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Consider all you can do for OWAA

By Phil Bloom, OWAA President

Hardly a time goes by in communications with OWAA Executive Director Kevin Rhoades that doesn’t end the same way. Whether it’s a phone call, an e-mail or a letter, he closes by saying, “Thanks for all you do for OWAA.”

I’m pretty certain he says the same to a lot of others in our group, not just me.

When you think about it, it’s an appropriate tip of the cap to anyone who contributes to the success of OWAA, which is after all a volunteer organization.

Nobody is forced to belong to OWAA, and nobody who belongs to OWAA is forced to lift a finger on behalf of the association after having paid the price of admission.

Yet every year, countless members step up and contribute more to OWAA than their annual dues payment.

They do so through leading one of OWAA’s four sections, offering articles for Outdoors Unlimited, assisting at conference as a workshop moderator, serving as elected officers or board directors, or by volunteering for committee work.

Most of it is thankless work, but it’s necessary. That’s the way it is with volunteer organizations, and OWAA has been blessed in that regard. To have survived and flourished for more than 80 years requires some level of individual sacrifice on the part of many.

Perhaps none of those volunteer efforts is more important than being part of a committee.

And OWAA certainly has committees. Lots of them.

Some are dictated by our bylaws as detailed in Article 9, sections 1 through 3.

It begins with an executive committee comprised of OWAA officers – president, vice presidents, secretary and treasurer.

A few exceptions designate specific members, but the rest of these standing committees are filled by anyone who is a member – Board Nominating, Conference Program, Craft Improvement, Development, Education, Ethics, Finance, National Affairs and Environment, Norm Strung Youth Writing, Strategic Planning, and Technology.

Some of the exceptions are:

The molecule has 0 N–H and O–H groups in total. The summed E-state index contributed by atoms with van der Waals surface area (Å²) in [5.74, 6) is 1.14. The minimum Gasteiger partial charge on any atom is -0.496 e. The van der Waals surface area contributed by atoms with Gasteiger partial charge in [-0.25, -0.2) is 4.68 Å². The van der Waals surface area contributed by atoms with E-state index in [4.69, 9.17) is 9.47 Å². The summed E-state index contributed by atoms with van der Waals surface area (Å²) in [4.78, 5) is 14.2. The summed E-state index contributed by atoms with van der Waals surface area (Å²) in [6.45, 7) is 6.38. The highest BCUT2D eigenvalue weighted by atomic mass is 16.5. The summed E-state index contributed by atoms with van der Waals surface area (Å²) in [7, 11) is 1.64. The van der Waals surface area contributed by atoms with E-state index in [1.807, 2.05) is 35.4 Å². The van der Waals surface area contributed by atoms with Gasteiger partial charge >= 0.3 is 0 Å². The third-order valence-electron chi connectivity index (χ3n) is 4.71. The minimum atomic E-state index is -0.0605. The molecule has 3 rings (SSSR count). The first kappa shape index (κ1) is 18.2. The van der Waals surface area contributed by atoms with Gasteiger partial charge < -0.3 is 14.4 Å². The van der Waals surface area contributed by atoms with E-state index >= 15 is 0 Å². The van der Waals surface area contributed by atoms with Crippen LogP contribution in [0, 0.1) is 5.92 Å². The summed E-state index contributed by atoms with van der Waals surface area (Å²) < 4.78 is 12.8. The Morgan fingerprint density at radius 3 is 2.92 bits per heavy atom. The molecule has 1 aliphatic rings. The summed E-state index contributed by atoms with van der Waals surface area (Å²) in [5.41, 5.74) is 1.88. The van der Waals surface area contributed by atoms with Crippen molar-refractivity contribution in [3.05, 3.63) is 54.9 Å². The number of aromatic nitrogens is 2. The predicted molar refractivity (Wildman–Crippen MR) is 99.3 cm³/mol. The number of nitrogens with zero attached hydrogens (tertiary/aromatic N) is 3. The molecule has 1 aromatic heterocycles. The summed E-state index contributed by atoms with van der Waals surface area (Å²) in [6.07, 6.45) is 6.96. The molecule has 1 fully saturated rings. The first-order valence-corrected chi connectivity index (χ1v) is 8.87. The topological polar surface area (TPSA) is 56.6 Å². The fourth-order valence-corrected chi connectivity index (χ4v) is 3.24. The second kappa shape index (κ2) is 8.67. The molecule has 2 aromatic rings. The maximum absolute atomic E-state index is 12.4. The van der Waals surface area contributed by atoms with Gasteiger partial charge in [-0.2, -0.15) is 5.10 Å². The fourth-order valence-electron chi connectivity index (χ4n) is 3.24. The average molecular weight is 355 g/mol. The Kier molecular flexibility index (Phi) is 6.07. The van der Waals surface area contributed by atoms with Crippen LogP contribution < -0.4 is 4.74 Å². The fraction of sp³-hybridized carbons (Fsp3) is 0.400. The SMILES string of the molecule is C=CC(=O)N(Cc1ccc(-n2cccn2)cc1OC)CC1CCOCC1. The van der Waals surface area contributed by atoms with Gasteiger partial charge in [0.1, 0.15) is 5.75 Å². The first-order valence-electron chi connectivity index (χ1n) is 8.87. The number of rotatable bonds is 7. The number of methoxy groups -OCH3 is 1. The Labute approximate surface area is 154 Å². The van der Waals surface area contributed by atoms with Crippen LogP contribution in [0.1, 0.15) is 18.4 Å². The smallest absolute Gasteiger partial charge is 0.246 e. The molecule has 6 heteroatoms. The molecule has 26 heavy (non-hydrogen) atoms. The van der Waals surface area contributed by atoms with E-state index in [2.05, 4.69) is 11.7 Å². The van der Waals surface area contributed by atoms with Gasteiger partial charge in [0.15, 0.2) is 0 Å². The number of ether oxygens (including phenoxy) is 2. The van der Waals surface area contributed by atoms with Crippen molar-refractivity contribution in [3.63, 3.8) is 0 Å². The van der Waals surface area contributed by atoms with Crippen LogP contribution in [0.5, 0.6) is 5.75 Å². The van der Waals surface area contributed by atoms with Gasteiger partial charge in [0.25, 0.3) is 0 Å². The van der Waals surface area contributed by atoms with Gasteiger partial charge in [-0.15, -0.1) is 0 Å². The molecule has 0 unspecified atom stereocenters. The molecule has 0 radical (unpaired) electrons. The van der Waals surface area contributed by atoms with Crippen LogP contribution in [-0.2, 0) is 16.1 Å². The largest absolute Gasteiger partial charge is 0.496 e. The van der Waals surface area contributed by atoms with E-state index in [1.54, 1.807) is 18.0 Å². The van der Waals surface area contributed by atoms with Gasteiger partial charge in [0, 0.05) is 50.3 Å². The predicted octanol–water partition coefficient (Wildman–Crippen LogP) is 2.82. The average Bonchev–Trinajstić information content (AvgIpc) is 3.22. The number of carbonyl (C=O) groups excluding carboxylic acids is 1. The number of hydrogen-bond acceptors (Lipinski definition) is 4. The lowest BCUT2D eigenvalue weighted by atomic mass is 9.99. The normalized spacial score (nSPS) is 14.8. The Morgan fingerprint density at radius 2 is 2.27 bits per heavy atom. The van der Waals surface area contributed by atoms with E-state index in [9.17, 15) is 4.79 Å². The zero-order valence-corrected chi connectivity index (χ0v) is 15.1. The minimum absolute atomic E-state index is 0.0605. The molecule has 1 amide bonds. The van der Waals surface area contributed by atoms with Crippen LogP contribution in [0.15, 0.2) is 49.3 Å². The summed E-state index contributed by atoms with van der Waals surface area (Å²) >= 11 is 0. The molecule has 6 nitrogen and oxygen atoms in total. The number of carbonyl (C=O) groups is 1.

♦ Two committees with bylaws-designated chairs – Finance (treasurer) and Conference (second vice president).

♦ Awards Committee, which is chaired by the immediate past president, and includes recipients of OWAA’s most coveted honors – J. Hammond Brown Memorial Award, Circle of Chiefs Award, Excellence in Craft Award and the like.

♦ Officer Nominating Committee, which is composed of directors in their second year on the board.

♦ Sections Committee, which consists of leaders of the Newspaper, Photography, Radio and TV/Video sections.

♦ Past Presidents Committee, which is where I will soon be going to, depending on your perspective, dispense sage advice or join other PPs who were put to pasture.

The president also has the option to form ad hoc committees. Although this is designed to address specific topics that may not fit into bylaws-mandated committees, some ad hocs have taken on “standing” status, such as Member Recruitment, Host (formerly Mentor), or the Spouse/Partner/Guest Committee.

Most committees have a half dozen members, but some have twice as many. Craft Improvement, for instance, has 20 this year. Some committees take on significant issues and perform Herculean work, such as this year’s Development Committee that was co-chaired by Glen Sapir and Tom Wharton. Others have simpler responsibilities.

While it might seem intimidating, no committee requires the amount of time or effort that equates to a full-time job. Even the busiest committees I’ve been part of over the years never demanded more than a couple of hours here or there.

As is the case with most organizations, OWAA has its reliable contributors, those who year in and year out share their time and talent for the betterment of the association.

It is important for all members to consider pitching in, not only for the sake of OWAA but also for their own benefit. It’s one thing to pay your dues and believe that’s enough, but it’s quite another to make the price of entry into this wonderful organization pay dividends in the relationships you can foster with others.

I couldn’t tell you the first committee I worked on, nor could I tell you every committee I’ve been part of over the years. It’s enough to say that most committee work was a rewarding experience, in part because there’s a degree of self-satisfaction that comes from contributing to a cause, but also because it opened doors as a result of the networking that took place.

At this time last year, I was putting the pieces together for the 2008-09 OWAA committees by recruiting volunteers and shaping their work assignments.

As we head down the home stretch, allow me to pause for a moment and express my gratitude to everyone who volunteered to serve on one of those committees this year. Thank you. Thank you. Thank you.

The duty of forming committees for 2009-10 now falls to First Vice President John Beath. If he has not begun the task, he soon will, and like me and no doubt other former presidents, John will find it a challenging endeavor.

You can make it easier, though, by simply lending a hand.

So do OWAA a favor. No, do yourself a favor and contact John or OWAA headquarters and offer to help with a committee in the coming year. ◊

philbloom

Phil Bloom, of Indiana, began his term as OWAA’s president in June 2008.

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